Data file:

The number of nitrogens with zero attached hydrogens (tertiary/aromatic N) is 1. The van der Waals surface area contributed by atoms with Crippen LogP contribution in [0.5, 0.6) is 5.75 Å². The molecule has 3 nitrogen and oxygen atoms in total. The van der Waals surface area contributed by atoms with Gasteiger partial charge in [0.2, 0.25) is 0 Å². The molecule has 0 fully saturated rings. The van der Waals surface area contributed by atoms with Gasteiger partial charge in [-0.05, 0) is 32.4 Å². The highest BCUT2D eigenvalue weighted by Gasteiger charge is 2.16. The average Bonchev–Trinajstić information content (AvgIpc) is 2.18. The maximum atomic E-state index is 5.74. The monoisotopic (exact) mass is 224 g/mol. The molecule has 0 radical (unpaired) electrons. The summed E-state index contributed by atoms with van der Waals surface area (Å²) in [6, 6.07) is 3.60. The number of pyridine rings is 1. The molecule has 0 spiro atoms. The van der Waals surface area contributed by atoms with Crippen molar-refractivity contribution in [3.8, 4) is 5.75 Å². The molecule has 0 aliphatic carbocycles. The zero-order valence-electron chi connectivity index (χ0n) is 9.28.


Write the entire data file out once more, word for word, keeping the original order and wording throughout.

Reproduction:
The number of nitrogens with zero attached hydrogens (tertiary/aromatic N) is 1. The van der Waals surface area contributed by atoms with Crippen LogP contribution in [0.5, 0.6) is 5.75 Å². The molecule has 3 nitrogen and oxygen atoms in total. The van der Waals surface area contributed by atoms with Gasteiger partial charge in [0.2, 0.25) is 0 Å². The molecule has 0 fully saturated rings. The van der Waals surface area contributed by atoms with Gasteiger partial charge in [-0.05, 0) is 32.4 Å². The highest BCUT2D eigenvalue weighted by Gasteiger charge is 2.16. The average Bonchev–Trinajstić information content (AvgIpc) is 2.18. The maximum atomic E-state index is 5.74. The monoisotopic (exact) mass is 224 g/mol. The molecule has 0 radical (unpaired) electrons. The summed E-state index contributed by atoms with van der Waals surface area (Å²) in [6, 6.07) is 3.60. The number of pyridine rings is 1. The molecule has 0 spiro atoms. The van der Waals surface area contributed by atoms with Crippen molar-refractivity contribution in [3.8, 4) is 5.75 Å². The molecule has 0 aliphatic carbocycles. The zero-order valence-electron chi connectivity index (χ0n) is 9.28.